Iron Chef on Slow-Mo

The day after Christmas, Chef Michael Harants invited me to watch a practice for an American Culinary Federation practical exam. There were two levels of certification being tested, Chef de Cuisine and Executive Chef.

My wife was out of town, I was on vacation and didn’t have dinner plans. Perfect. 

It was an encouraging afternoon for someone (like me) just entering culinary school. While the knife work was way better than mine, it wasn’t like watching Mario Batali slice veggies. All the prep went along at human speed, like Iron Chef in slow motion.

The finished dishes weren’t great, but … that’s why they call it practice.

Harants — Corporate Chef for U.S. Navy Family Support — is the only approved ACF examiner in the area, so his suggestion that some of the chefs might want to practice with his coaching wasn’t a hard sell.

The testing time was three hours.

The Chef de Cuisine candidate had to prepare chicken consommé, veloute sauce and espagnole sauce; prepare 2 portions of chicken for a main course, using at least 2 cuts of the bird, and prepare 2 portions of appetizer using whitefish and one of the seafood basket components — shrimp, lobster, crawfish and so on.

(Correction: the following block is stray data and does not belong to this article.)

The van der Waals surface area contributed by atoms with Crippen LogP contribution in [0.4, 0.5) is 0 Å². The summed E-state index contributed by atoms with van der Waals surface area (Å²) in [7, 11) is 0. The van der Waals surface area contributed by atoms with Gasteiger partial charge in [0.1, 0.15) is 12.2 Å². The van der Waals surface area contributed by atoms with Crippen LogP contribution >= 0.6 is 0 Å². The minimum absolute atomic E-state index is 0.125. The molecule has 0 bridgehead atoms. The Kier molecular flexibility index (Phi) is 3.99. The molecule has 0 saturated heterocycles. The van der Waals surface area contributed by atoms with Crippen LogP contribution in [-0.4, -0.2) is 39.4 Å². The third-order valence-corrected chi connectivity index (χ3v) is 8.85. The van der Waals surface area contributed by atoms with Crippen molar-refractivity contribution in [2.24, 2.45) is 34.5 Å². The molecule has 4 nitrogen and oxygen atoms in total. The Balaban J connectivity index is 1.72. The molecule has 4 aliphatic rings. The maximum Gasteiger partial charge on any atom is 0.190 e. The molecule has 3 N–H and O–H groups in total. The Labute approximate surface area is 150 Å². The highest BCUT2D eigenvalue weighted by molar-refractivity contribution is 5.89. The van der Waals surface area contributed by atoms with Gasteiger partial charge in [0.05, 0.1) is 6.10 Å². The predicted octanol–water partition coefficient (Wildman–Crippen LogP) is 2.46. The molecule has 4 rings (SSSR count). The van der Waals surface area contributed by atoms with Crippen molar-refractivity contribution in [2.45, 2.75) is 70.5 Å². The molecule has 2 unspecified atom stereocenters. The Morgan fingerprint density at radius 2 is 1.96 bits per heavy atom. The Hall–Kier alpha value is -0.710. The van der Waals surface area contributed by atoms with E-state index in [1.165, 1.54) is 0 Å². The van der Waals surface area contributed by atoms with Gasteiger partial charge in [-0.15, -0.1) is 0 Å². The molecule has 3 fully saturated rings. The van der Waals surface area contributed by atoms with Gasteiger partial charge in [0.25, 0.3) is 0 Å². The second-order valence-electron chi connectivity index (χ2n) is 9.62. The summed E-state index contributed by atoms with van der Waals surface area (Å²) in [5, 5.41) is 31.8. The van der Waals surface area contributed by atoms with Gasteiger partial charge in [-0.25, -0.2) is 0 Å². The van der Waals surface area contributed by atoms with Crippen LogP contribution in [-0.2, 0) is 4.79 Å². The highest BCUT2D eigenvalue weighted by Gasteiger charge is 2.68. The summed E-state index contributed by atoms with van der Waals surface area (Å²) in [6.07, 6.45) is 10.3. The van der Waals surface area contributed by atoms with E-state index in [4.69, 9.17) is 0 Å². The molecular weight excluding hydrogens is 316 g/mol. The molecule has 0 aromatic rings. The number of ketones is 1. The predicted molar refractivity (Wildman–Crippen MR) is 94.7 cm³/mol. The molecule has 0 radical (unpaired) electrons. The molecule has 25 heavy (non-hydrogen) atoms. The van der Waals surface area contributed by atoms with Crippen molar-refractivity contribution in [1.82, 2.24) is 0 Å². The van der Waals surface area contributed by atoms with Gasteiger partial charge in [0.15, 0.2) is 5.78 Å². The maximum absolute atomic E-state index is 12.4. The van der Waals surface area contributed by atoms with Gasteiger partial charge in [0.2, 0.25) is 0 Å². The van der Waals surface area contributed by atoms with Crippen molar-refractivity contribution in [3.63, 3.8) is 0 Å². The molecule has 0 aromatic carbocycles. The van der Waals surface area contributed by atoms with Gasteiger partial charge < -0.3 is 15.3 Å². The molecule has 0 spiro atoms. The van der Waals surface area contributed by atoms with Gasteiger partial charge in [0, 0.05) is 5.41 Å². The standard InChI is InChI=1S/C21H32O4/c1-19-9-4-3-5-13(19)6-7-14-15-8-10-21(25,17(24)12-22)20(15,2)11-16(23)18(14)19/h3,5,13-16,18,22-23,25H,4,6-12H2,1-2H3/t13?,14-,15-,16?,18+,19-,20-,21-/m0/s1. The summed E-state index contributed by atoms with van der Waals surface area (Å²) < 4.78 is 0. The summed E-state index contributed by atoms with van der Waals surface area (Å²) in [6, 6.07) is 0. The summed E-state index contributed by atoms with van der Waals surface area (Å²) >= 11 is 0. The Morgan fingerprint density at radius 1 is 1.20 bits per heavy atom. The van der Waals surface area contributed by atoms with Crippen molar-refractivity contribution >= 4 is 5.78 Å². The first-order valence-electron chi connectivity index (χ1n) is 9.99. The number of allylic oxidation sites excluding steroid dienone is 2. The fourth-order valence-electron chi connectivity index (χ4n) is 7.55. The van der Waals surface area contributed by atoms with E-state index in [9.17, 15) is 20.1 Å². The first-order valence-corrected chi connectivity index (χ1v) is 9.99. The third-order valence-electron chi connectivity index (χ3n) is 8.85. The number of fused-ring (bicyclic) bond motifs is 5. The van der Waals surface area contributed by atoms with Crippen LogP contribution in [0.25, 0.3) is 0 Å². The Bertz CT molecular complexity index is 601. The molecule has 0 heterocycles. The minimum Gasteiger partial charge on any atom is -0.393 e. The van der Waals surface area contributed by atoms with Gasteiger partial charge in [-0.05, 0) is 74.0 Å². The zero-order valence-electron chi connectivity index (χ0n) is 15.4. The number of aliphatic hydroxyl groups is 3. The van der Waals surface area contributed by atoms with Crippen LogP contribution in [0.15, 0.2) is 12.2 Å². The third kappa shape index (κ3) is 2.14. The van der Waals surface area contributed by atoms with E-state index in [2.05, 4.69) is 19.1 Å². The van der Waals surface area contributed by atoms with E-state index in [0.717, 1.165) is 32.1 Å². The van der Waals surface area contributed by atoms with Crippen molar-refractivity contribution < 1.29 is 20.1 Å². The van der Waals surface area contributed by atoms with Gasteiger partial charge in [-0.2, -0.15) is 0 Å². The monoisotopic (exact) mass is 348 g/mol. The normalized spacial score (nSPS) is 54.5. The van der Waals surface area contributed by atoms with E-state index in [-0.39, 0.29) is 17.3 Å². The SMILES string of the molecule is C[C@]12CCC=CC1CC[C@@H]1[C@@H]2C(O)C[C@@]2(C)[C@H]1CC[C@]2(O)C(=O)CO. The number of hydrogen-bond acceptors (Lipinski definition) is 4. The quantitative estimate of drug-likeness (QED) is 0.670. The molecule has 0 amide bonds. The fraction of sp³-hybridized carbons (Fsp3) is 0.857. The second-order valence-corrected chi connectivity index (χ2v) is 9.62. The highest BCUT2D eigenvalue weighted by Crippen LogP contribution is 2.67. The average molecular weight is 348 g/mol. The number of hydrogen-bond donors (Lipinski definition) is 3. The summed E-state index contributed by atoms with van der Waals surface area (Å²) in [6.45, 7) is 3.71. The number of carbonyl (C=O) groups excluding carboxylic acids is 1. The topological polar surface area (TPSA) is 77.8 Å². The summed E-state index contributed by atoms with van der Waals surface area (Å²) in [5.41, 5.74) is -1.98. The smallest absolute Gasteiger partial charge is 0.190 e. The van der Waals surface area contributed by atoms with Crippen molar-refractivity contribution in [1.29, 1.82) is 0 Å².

The Executive Chef candidates had to do a fish, salad and main course using ALL the ingredients in this market basket:

1 each 10 ounce Salmon filet
2 each 1.25 pound live Maine Lobster
2 each Whole chickens, 2.5 – 3.5 pounds each
2 ounces smoked bacon
1 pound fresh spinach
2 heads Boston lettuce
1 piece Belgian endive
1 pound Carrots
3 each Russet or Yukon potatoes
2 each Globe Artichokes
2 each Bartlett pears or Granny Smith apples
1 pint Grape Tomatoes

The meal had to demonstrate different cooking methods, different knife cuts for the vegetables, different types of sauces and include an emulsified vinaigrette.

About an hour into the practice, one of the exec chefs walked away. Too much on her mind that day. The other one did classical dishes all the way … all the way to presenting her incredibly smooth lobster mousseline in the empty shell.

The guy going for Chef de Cuisine went a little thin on his sauces, by Harants’ standards.

He also brought forth a nearly monochromatic appetizer, a huge shrimp-stuffed whitefish served on a white plate. For a main dish, there was a chicken breast accompanied by a pile of white rice and jullienne bell peppers. It was like eating at Appleby’s. Just boring.

Harants hauled everyone back into a conference room to pick apart the dishes and counsel the offending parties.

It wouldn’t have been to everyone’s taste, but I had a great time.

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